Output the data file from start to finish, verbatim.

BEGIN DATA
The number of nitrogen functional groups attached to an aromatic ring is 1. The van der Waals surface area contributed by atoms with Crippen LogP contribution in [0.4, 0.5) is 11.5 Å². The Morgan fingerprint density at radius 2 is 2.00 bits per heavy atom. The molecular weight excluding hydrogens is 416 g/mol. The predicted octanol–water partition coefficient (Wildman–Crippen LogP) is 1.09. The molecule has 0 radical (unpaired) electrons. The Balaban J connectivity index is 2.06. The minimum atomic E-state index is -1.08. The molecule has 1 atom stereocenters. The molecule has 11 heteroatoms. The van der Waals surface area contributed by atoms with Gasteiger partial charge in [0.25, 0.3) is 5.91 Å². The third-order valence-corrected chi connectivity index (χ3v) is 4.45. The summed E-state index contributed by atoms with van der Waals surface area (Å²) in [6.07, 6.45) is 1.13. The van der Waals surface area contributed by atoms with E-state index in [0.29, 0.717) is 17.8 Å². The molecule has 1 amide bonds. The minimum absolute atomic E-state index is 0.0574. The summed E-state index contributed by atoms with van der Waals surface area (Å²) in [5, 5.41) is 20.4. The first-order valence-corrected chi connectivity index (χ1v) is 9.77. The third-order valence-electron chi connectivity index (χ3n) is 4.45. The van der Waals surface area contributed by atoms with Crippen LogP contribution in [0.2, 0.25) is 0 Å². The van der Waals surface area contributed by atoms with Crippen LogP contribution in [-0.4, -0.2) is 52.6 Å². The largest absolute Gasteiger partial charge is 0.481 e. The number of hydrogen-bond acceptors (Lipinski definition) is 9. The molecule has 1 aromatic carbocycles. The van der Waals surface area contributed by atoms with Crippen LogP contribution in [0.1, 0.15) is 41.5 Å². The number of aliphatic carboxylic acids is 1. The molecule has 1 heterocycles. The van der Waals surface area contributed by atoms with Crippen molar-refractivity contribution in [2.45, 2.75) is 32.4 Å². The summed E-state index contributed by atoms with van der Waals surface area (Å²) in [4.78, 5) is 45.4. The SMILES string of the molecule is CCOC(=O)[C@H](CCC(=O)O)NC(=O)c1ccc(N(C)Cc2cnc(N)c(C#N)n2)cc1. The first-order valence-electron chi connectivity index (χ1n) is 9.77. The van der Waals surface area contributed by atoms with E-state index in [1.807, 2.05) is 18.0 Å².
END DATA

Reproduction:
The number of nitrogen functional groups attached to an aromatic ring is 1. The van der Waals surface area contributed by atoms with Crippen LogP contribution in [0.4, 0.5) is 11.5 Å². The Morgan fingerprint density at radius 2 is 2.00 bits per heavy atom. The molecular weight excluding hydrogens is 416 g/mol. The predicted octanol–water partition coefficient (Wildman–Crippen LogP) is 1.09. The molecule has 0 radical (unpaired) electrons. The Balaban J connectivity index is 2.06. The minimum atomic E-state index is -1.08. The molecule has 1 atom stereocenters. The molecule has 11 heteroatoms. The van der Waals surface area contributed by atoms with Gasteiger partial charge in [0.25, 0.3) is 5.91 Å². The third-order valence-corrected chi connectivity index (χ3v) is 4.45. The summed E-state index contributed by atoms with van der Waals surface area (Å²) in [6.07, 6.45) is 1.13. The van der Waals surface area contributed by atoms with E-state index in [0.29, 0.717) is 17.8 Å². The molecule has 1 amide bonds. The minimum absolute atomic E-state index is 0.0574. The summed E-state index contributed by atoms with van der Waals surface area (Å²) in [5, 5.41) is 20.4. The first-order valence-corrected chi connectivity index (χ1v) is 9.77. The third-order valence-electron chi connectivity index (χ3n) is 4.45. The van der Waals surface area contributed by atoms with Crippen LogP contribution in [0.2, 0.25) is 0 Å². The van der Waals surface area contributed by atoms with Crippen LogP contribution in [-0.4, -0.2) is 52.6 Å². The largest absolute Gasteiger partial charge is 0.481 e. The number of hydrogen-bond acceptors (Lipinski definition) is 9. The molecule has 1 aromatic carbocycles. The van der Waals surface area contributed by atoms with Crippen LogP contribution in [0.1, 0.15) is 41.5 Å². The number of aliphatic carboxylic acids is 1. The molecule has 1 heterocycles. The van der Waals surface area contributed by atoms with Crippen molar-refractivity contribution in [2.45, 2.75) is 32.4 Å². The summed E-state index contributed by atoms with van der Waals surface area (Å²) in [4.78, 5) is 45.4. The SMILES string of the molecule is CCOC(=O)[C@H](CCC(=O)O)NC(=O)c1ccc(N(C)Cc2cnc(N)c(C#N)n2)cc1. The first-order valence-electron chi connectivity index (χ1n) is 9.77. The van der Waals surface area contributed by atoms with E-state index in [1.807, 2.05) is 18.0 Å².